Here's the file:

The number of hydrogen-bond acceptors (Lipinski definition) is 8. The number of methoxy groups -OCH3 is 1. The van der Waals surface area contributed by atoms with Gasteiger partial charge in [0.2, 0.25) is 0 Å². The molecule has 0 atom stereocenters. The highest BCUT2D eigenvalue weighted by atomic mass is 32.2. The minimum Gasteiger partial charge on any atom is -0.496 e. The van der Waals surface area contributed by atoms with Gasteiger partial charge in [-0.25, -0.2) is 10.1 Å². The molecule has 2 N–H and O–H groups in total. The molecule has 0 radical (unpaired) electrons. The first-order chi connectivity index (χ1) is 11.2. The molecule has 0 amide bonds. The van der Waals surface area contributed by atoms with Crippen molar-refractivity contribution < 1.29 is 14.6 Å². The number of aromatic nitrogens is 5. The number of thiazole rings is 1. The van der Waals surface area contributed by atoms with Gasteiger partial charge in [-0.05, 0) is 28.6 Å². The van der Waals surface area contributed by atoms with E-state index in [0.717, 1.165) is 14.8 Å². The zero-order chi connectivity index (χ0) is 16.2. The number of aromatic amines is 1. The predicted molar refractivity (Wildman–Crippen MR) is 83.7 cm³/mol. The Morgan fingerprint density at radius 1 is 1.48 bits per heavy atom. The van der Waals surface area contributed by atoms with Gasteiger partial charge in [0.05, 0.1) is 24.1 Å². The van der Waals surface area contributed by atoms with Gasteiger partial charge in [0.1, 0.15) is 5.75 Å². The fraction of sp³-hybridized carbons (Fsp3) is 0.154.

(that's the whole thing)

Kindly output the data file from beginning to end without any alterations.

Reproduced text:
The number of hydrogen-bond acceptors (Lipinski definition) is 8. The number of methoxy groups -OCH3 is 1. The van der Waals surface area contributed by atoms with Gasteiger partial charge in [0.2, 0.25) is 0 Å². The molecule has 0 atom stereocenters. The highest BCUT2D eigenvalue weighted by atomic mass is 32.2. The minimum Gasteiger partial charge on any atom is -0.496 e. The van der Waals surface area contributed by atoms with Gasteiger partial charge in [-0.25, -0.2) is 10.1 Å². The molecule has 2 N–H and O–H groups in total. The molecule has 0 radical (unpaired) electrons. The first-order chi connectivity index (χ1) is 11.2. The molecule has 0 amide bonds. The van der Waals surface area contributed by atoms with Crippen molar-refractivity contribution < 1.29 is 14.6 Å². The number of aromatic nitrogens is 5. The number of thiazole rings is 1. The van der Waals surface area contributed by atoms with Gasteiger partial charge in [-0.05, 0) is 28.6 Å². The van der Waals surface area contributed by atoms with E-state index in [0.717, 1.165) is 14.8 Å². The zero-order chi connectivity index (χ0) is 16.2. The number of aromatic amines is 1. The predicted molar refractivity (Wildman–Crippen MR) is 83.7 cm³/mol. The Morgan fingerprint density at radius 1 is 1.48 bits per heavy atom. The van der Waals surface area contributed by atoms with Gasteiger partial charge in [0.05, 0.1) is 24.1 Å². The van der Waals surface area contributed by atoms with Gasteiger partial charge in [0.1, 0.15) is 5.75 Å². The fraction of sp³-hybridized carbons (Fsp3) is 0.154.